User centred design and validation during the development of domestic brain computer interface applications for people with acquired brain injury and therapists: a multi-stakeholder approach

Jean Daly-Lynn, Elaine Armstrong, Suzanne Martin

Research output: Contribution to journalArticle

3 Citations (Scopus)

Abstract

PurposeThis paper will outline the application of user centred design within a research project to support the design, development and evaluation of a brain computer interface with associated home based services and remote therapy station for people with acquired brain injury.Design/methodology/approachA multi- stakeholder user centred design approach was adopted to include people living with acquired brain injury, their caregivers, and therapists providing rehabilitation. A three-phased iterative approach was implemented: Phase one was to gather user requirements, phase two an iterative design phase with end user groups and therapists and finally the verification and implementation phase. The final phase had two strands of a home-based brain computer interface evaluation with target end users and their caregivers, alongside this, therapists evaluated the final therapist station that supports the use of the brain computer interface at home. Ethical governance, in line with Ulster University, was awarded.FindingsUser centred design enabled the co-creation and validation of a home-based brain computer interface system for social inclusion and rehabilitation.Originality/valueThis was the first brain computer interface project to adopt user centred design to design and validation a novel home-based brain computer interface system and migrate this from the lab to home. It highlights the importance of user centred design to bridge the gap between the technical developers and those whom the technology is aimed at. This complex design process is essential to increase usability and reduce device abandonment.
LanguageEnglish
Pages67-78
JournalJournal of Assistive Technologies
Volume10
Issue number2
DOIs
Publication statusPublished - Apr 2016

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Brain-Computer Interfaces
Brain Injuries
Computer Systems
Caregivers
Rehabilitation
Technology
Equipment and Supplies
Research

Keywords

  • Brain computer interfaces
  • assistive technology
  • user centred design
  • acquired brain injury

Cite this

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abstract = "PurposeThis paper will outline the application of user centred design within a research project to support the design, development and evaluation of a brain computer interface with associated home based services and remote therapy station for people with acquired brain injury.Design/methodology/approachA multi- stakeholder user centred design approach was adopted to include people living with acquired brain injury, their caregivers, and therapists providing rehabilitation. A three-phased iterative approach was implemented: Phase one was to gather user requirements, phase two an iterative design phase with end user groups and therapists and finally the verification and implementation phase. The final phase had two strands of a home-based brain computer interface evaluation with target end users and their caregivers, alongside this, therapists evaluated the final therapist station that supports the use of the brain computer interface at home. Ethical governance, in line with Ulster University, was awarded.FindingsUser centred design enabled the co-creation and validation of a home-based brain computer interface system for social inclusion and rehabilitation.Originality/valueThis was the first brain computer interface project to adopt user centred design to design and validation a novel home-based brain computer interface system and migrate this from the lab to home. It highlights the importance of user centred design to bridge the gap between the technical developers and those whom the technology is aimed at. This complex design process is essential to increase usability and reduce device abandonment.",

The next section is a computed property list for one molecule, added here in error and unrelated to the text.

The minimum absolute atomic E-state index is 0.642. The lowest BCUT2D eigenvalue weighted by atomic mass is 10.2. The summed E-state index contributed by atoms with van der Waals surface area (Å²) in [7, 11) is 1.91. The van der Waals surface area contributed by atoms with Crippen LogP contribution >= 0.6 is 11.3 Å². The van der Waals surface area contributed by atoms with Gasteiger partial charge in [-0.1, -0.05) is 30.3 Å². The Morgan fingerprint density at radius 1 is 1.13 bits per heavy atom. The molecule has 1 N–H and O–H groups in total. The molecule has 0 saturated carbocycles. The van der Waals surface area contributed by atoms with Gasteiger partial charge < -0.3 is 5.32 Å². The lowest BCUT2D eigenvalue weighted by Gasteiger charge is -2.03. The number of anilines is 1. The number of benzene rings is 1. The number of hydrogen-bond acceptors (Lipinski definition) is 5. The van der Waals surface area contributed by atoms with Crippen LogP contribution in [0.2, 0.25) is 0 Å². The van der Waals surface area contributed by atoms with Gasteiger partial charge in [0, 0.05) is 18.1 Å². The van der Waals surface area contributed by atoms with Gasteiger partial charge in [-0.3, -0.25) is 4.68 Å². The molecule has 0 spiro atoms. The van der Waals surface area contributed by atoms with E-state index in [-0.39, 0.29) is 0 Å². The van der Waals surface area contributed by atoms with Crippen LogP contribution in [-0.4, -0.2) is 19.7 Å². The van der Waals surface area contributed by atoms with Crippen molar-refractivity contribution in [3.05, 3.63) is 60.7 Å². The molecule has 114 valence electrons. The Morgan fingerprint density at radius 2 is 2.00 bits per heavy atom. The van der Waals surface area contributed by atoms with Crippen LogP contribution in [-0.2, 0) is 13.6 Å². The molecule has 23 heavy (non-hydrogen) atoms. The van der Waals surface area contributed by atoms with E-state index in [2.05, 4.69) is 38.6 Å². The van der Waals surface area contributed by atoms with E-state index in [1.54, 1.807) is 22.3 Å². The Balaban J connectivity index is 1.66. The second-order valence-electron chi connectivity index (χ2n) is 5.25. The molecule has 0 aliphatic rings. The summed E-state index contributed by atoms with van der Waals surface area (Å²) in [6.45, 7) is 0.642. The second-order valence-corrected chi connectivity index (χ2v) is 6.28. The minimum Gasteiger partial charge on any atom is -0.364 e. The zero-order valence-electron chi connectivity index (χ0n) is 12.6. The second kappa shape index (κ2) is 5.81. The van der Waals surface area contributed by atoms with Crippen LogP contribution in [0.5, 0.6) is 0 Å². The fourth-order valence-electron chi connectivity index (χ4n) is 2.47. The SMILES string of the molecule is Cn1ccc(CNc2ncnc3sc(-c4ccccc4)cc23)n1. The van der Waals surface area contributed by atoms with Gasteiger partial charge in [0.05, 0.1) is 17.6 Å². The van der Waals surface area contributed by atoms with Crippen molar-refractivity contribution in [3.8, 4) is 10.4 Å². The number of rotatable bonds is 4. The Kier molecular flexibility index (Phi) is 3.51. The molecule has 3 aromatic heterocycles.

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AB - PurposeThis paper will outline the application of user centred design within a research project to support the design, development and evaluation of a brain computer interface with associated home based services and remote therapy station for people with acquired brain injury.Design/methodology/approachA multi- stakeholder user centred design approach was adopted to include people living with acquired brain injury, their caregivers, and therapists providing rehabilitation. A three-phased iterative approach was implemented: Phase one was to gather user requirements, phase two an iterative design phase with end user groups and therapists and finally the verification and implementation phase. The final phase had two strands of a home-based brain computer interface evaluation with target end users and their caregivers, alongside this, therapists evaluated the final therapist station that supports the use of the brain computer interface at home. Ethical governance, in line with Ulster University, was awarded.FindingsUser centred design enabled the co-creation and validation of a home-based brain computer interface system for social inclusion and rehabilitation.Originality/valueThis was the first brain computer interface project to adopt user centred design to design and validation a novel home-based brain computer interface system and migrate this from the lab to home. It highlights the importance of user centred design to bridge the gap between the technical developers and those whom the technology is aimed at. This complex design process is essential to increase usability and reduce device abandonment.

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